Native plant businesses changing area’s landscape

Kara Maynard of Deeply Rooted Landscapes works on a native garden installation project. CONTRIBUTED
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Kara Maynard of Deeply Rooted Landscapes works on a native garden installation project. CONTRIBUTED

Gardeners urged to help Mother Nature with practice.

With the arrival of autumn, many area green thumbs are busy removing spent plants and making plans for next year’s landscape. Local proprietors in the native landscaping business, however, would like gardeners to consider making a change: to add native plants to their yards as a step toward saving the planet.

Kara Maynard owns and runs Deeply Rooted Landscapes in the north Dayton area, a native landscaping business established in 2018 that sells native plant species and offers native garden design and installation services. Maynard’s business grew out of her awareness that planting native species in one’s yard offers many benefits, from attracting native birds, bees, butterflies and other wildlife; to establishing more resilient, diverse plant communities; to having a “cumulative effect” in helping the Earth.

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“Ever since I was a little girl, I’ve been worried about sustainability and saving the planet,” she said. “When I decided to start a native plant business, I thought, ‘This is exactly what I should be doing to save the planet, because plants are the basis of everything. ... They pull carbon dioxide from the atmosphere; they’re going to cool the climate; they improve the soil.’”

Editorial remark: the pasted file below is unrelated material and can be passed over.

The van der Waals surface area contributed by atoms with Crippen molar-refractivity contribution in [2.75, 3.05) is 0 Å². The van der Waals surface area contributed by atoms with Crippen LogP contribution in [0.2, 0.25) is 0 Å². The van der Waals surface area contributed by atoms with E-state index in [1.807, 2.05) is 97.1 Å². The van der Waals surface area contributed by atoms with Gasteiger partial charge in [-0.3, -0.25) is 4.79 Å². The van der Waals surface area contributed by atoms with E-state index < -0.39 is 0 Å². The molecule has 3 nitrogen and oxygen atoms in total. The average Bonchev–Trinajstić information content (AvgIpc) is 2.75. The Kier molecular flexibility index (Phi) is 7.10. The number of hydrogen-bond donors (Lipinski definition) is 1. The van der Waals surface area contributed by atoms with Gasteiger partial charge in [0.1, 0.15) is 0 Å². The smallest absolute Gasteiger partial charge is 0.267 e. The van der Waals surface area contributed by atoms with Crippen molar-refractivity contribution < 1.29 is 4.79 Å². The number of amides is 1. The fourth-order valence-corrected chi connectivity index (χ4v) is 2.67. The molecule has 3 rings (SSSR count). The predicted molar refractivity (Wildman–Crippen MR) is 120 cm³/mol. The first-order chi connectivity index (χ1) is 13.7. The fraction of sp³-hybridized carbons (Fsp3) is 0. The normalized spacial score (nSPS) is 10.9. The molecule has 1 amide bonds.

Purple coneflowers thrive in a restored native landscape. Contributed by Kari Carter
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Purple coneflowers thrive in a restored native landscape. Contributed by Kari Carter

Austin Miller, a southwest Ohio “environmental restorationist” whose company Birdsong Landscapes began in November 2020, said he specializes in installing and maintaining native meadows and prairies, removing ecologically harmful invasive species (such as Amur honeysuckle, Callery pear and Euonymus fortune, or wintercreeper) that crowd out native plants, and managing landscapes for “wildlife value.” He began in the business because of warnings about dramatic bird population declines, the “insect apocalypse” and climate change, which motivated him to act. He was also propelled, he said, by observing the increased challenges many wild creatures face when ecological communities are destroyed by development or other factors.

Molly Kenney said her native plant nursery, Down Nature’s Path, satisfies her love of nature more than a desire for profit. Started in early 2021 on her property in Greenville, the business focuses on plants beneficial to native pollinators, such as solitary bees, butterflies and moths. Kenney pointed out that some butterfly and moth larvae require specific native plant species to survive, so she wants to encourage people all over to plant those species. Large expanses of lawn, she said, are “not doing anybody good” and offer little of value to ecosystems.